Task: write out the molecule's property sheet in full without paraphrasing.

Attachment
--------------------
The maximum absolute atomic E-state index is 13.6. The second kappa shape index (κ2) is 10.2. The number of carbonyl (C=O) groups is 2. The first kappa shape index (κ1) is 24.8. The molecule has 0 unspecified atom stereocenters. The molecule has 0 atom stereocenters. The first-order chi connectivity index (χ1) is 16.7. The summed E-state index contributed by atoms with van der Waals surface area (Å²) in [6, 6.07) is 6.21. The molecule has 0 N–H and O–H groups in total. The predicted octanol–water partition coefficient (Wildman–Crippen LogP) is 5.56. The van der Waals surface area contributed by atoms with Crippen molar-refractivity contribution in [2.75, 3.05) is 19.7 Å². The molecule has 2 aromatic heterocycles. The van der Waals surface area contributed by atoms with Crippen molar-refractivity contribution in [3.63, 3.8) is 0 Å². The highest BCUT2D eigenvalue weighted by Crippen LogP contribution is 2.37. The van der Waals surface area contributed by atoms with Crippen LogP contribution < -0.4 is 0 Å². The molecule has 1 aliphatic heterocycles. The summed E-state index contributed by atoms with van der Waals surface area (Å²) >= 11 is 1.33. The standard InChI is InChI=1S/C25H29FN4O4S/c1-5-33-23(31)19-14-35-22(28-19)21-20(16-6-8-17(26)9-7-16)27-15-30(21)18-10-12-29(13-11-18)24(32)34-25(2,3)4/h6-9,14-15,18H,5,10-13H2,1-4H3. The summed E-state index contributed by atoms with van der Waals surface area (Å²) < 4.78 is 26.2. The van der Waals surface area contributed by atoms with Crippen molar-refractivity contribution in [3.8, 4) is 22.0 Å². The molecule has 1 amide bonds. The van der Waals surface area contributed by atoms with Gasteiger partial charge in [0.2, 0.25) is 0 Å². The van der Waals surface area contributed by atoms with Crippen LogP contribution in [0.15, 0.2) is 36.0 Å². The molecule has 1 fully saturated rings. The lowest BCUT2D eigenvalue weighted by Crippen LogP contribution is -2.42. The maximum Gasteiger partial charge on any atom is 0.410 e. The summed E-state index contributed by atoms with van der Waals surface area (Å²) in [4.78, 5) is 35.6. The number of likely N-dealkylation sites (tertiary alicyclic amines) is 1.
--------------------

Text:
The maximum absolute atomic E-state index is 13.6. The second kappa shape index (κ2) is 10.2. The number of carbonyl (C=O) groups is 2. The first kappa shape index (κ1) is 24.8. The molecule has 0 unspecified atom stereocenters. The molecule has 0 atom stereocenters. The first-order chi connectivity index (χ1) is 16.7. The summed E-state index contributed by atoms with van der Waals surface area (Å²) in [6, 6.07) is 6.21. The molecule has 0 N–H and O–H groups in total. The predicted octanol–water partition coefficient (Wildman–Crippen LogP) is 5.56. The van der Waals surface area contributed by atoms with Crippen molar-refractivity contribution in [2.75, 3.05) is 19.7 Å². The molecule has 2 aromatic heterocycles. The van der Waals surface area contributed by atoms with Crippen molar-refractivity contribution in [3.63, 3.8) is 0 Å². The highest BCUT2D eigenvalue weighted by Crippen LogP contribution is 2.37. The van der Waals surface area contributed by atoms with Crippen LogP contribution < -0.4 is 0 Å². The molecule has 1 aliphatic heterocycles. The summed E-state index contributed by atoms with van der Waals surface area (Å²) >= 11 is 1.33. The standard InChI is InChI=1S/C25H29FN4O4S/c1-5-33-23(31)19-14-35-22(28-19)21-20(16-6-8-17(26)9-7-16)27-15-30(21)18-10-12-29(13-11-18)24(32)34-25(2,3)4/h6-9,14-15,18H,5,10-13H2,1-4H3. The summed E-state index contributed by atoms with van der Waals surface area (Å²) < 4.78 is 26.2. The van der Waals surface area contributed by atoms with Crippen molar-refractivity contribution in [3.8, 4) is 22.0 Å². The molecule has 1 amide bonds. The van der Waals surface area contributed by atoms with Gasteiger partial charge in [0.2, 0.25) is 0 Å². The van der Waals surface area contributed by atoms with Crippen LogP contribution in [0.15, 0.2) is 36.0 Å². The molecule has 1 fully saturated rings. The lowest BCUT2D eigenvalue weighted by Crippen LogP contribution is -2.42. The maximum Gasteiger partial charge on any atom is 0.410 e. The summed E-state index contributed by atoms with van der Waals surface area (Å²) in [4.78, 5) is 35.6. The number of likely N-dealkylation sites (tertiary alicyclic amines) is 1.